Igor Tamm

Igor Tamm

Igor Tamm

Birth : Igor Yevgenyevich Tamm (1895-07-08)8 July 1895 Vladivostok,Russian Empire

Death : 12 April 1971(1971-04-12)(aged 75) Moscow,Russian SFSR, Soviet Union

Personal Information

Name Igor Tamm
Birth (1895-07-08)8 July 1895 Vladivostok,Russian Empire
Birth Place Vladivostok,Russian Empire
Death (1971-04-12)(aged 75) Moscow,Russian SFSR, Soviet Union
Died At Moscow,Russian SFSR, Soviet Union
Nationality Soviet Union
Alma Mater Moscow State University Edinburgh University
Fields Particle physics
Institution Second Moscow State UniversityMoscow State UniversityMoscow Institute of Physics and TechnologyLebedev Physical Institute)
Famous Research Tamm states Neutron magnetic moment Cherenkov–Vavilov effect Frank–Tamm formula Tamm–Dancoff approximation Hydrogen bomb Tokamak Phonon Quantum speed limit

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Events Occured in Scienctist Life


Igor Yevgenyevich Tamm (Russian: И́горь Евге́ньевич Тамм, IPA: 8 July 1895 – 12 April 1971) was a Soviet physicist who received the 1958 Nobel Prize in Physics, jointly with Pavel Alekseyevich Cherenkov and Ilya Mikhailovich Frank, for their 1934 discovery of Cherenkov radiation.


At the outbreak of World War I in 1914 he joined the army as a volunteer field medic.


In 1917 he joined the Revolutionary movement and became an active anti-War campaigner, serving on revolutionary committees after the March Revolution.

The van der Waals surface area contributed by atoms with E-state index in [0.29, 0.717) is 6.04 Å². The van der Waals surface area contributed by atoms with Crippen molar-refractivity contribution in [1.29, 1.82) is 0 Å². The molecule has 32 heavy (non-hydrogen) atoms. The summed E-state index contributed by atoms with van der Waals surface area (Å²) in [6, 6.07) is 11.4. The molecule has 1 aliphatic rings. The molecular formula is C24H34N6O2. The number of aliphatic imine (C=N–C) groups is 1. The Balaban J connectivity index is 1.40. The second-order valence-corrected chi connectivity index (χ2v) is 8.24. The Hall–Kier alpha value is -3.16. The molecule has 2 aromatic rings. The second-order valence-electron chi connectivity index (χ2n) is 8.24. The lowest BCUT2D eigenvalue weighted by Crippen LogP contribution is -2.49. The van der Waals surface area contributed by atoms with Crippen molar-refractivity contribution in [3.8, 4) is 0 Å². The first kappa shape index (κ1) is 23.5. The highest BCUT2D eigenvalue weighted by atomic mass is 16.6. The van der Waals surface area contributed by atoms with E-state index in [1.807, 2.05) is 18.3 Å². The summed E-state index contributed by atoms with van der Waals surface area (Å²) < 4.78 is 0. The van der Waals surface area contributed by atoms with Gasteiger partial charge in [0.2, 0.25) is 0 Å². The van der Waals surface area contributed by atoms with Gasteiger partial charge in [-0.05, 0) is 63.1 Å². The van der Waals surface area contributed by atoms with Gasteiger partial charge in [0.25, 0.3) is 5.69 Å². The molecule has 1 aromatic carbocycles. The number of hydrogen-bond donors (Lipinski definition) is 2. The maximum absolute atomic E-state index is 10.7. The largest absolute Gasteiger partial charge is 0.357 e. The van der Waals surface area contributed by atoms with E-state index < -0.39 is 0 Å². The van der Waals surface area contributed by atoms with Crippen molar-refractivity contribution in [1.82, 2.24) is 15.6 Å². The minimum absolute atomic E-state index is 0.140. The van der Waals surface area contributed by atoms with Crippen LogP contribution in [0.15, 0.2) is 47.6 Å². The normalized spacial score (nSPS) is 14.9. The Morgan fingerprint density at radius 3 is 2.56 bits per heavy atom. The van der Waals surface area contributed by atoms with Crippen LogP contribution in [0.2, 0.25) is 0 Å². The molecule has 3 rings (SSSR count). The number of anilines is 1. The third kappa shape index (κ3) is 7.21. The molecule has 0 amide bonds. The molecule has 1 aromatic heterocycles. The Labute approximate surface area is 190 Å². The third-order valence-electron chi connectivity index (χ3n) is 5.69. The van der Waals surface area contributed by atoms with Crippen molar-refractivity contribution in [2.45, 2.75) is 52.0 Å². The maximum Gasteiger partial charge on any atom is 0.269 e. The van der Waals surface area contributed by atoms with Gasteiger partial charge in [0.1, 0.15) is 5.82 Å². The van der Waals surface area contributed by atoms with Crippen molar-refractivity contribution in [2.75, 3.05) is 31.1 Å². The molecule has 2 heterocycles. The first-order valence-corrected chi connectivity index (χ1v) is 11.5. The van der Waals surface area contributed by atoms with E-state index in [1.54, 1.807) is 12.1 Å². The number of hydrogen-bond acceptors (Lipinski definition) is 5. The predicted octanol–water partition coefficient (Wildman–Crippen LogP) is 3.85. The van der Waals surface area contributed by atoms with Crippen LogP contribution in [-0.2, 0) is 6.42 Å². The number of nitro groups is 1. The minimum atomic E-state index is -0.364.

He returned to the Moscow State University from which he graduated in 1918.


Tamm married Nataliya Shuyskaya (1894–1980) in September 1917.


On 1 May 1923, Tamm began teaching physics at the Second Moscow State University.


In 1928, he spent a few months with Paul Ehrenfest at the University of Leiden and made a life-long friendship with Paul Dirac.


In 1932, Tamm published a paper with his proposal of the concept of surface states.


In 1934, Tamm and Semen Altshuller suggested that the neutron has a non-zero magnetic moment, the idea was met with scepticism at that time, as the neutron was supposed to be an elementary particle with zero charge, and thus could not have a magnetic moment.


In 1945 he developed an approximation method for many-body physics.


As Sidney Dancoff developed it independently in 1950, it is now called the Tamm-Dancoff approximation.


In 1951, together with Andrei Sakharov, Tamm proposed a tokamak system for the realization of CTF on the basis of toroidal magnetic thermonuclear reactor and soon after the first such devices were built by the INF.


Results from the T-3 Soviet magnetic confinement device in 1968, when the plasma parameters unique for that time were obtained, showed temperatures in their machine to be over an order of magnitude higher than what was expected by the rest of the community.


In 1964 he was elected a Member of the German Academy of Sciences Leopoldina.